Alice O’Leary-Randall is a senior spokesperson for the medical marijuana movement, co-founded in 1976 with her late husband, Robert C. Randall, the first person in the U.S. to legally receive medical marijuana. Following her husband’s untimely death in 2001, Alice took a well-earned break from the frontlines of the medical marijuana movement and embarked on a nursing career. Following her retirement in 2012, Alice has returned to the medical cannabis issue to educate and celebrate the contributions of many brave individuals who courageously fought for medical access to cannabis.
Once called “First Lady of the medical marijuana movement,” Alice O’Leary-Randall communicates her singular perspective on the emotional and long-running movement to legalize marijuana as medicine. She was literally there at the start. For two decades, she and her husband, Robert C. Randall, were advocates for medical access to marijuana. Robert, who had advanced glaucoma at a young age, discovered that he actually saw better after smoking pot. In 1976 he became the first U.S. citizen to have marijuana prescribed for a medical condition. Their personal battle is chronicled in their memoir, the highly respected Marijuana RX: The Patients’ Fight for Medicinal Pot. In the late 1970s Alice and Robert helped enact 35 state laws that recognized marijuana’s medical value and attempted to establish state-sponsored research programs (the federal government thwarted these efforts).
In 1980 they founded the Alliance for Cannabis Therapeutics (ACT), the first non-profit organization dedicated solely to resolving the medical marijuana issue and drafted national legislation that was introduced in the U.S. House of Representatives and had 110 co-sponsors. ACT served as the primary plaintiff in the historic DEA hearing on marijuana’s medical utility in the mid-1980s. In the ’90s, Alice and Robert secured funding from a Chicago-based backer and took the medical marijuana movement to new heights, paving the way for state ballot initiatives that have secured legal medical access to marijuana for citizens of seventeen states.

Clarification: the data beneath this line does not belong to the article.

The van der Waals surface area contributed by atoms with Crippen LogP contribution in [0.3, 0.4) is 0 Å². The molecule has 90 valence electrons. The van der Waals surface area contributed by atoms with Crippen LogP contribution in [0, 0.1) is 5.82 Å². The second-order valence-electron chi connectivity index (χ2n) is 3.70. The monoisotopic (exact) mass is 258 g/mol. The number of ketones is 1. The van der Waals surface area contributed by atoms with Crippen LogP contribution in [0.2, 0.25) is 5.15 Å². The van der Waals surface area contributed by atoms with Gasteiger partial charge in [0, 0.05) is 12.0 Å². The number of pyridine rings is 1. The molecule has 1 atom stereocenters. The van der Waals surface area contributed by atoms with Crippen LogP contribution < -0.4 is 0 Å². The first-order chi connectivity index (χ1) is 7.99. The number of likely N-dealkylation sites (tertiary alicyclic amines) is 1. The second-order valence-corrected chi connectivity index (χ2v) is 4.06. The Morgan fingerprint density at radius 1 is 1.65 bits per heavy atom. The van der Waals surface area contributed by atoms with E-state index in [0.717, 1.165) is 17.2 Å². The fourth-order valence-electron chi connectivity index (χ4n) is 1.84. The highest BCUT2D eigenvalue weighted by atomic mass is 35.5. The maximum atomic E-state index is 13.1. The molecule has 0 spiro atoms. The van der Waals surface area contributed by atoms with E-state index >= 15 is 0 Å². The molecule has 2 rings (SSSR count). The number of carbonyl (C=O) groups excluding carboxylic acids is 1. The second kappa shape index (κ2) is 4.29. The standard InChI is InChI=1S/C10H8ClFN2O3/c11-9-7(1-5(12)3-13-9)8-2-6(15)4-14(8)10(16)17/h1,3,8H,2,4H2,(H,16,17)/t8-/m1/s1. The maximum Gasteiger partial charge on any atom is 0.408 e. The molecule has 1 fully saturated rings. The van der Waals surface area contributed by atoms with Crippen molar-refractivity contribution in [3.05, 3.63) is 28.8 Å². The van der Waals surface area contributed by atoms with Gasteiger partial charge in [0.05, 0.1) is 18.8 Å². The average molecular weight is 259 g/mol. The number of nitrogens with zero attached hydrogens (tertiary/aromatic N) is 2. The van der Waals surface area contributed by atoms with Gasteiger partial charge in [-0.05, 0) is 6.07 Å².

Hospice and nursing: From 2006 to 2012 O’Leary-Randall worked as a grief specialist and nurse for Tidewell Hospice, She also worked in oncology and emergency rooms in Southwest Florida. Additionally she utilized her nursing skills on medical missions to Haiti, Peru, Uganda and India where she was able to assist just one month after the tragic tsunami of 2004.
Association management: Alliance for Cannabis Therapeutics, Director, 1980-1995; Society for Scholarly Publishing, Administrative Officer, 1981-1989; National Organization for the Reform of Marijuana Laws (NORML), Coordinator Medical Reclassification Project, 1978-1980; and National Woman’s Health Network, Membership Coordinator 1976-1977.
Publishing Company: Founded Galen Press that compiled and released five massive volumes of information collected between 1986-1987 during marijuana rescheduling hearings conducted by the Drug Enforcement Administration (DEA). These court-ordered hearings, spearheaded by ACT, constituted the most complete investigation of marijuana’s medical utility in the 20th century. Galen Press has a second imprint, Looking Glass Publications, for non-marijuana related titles.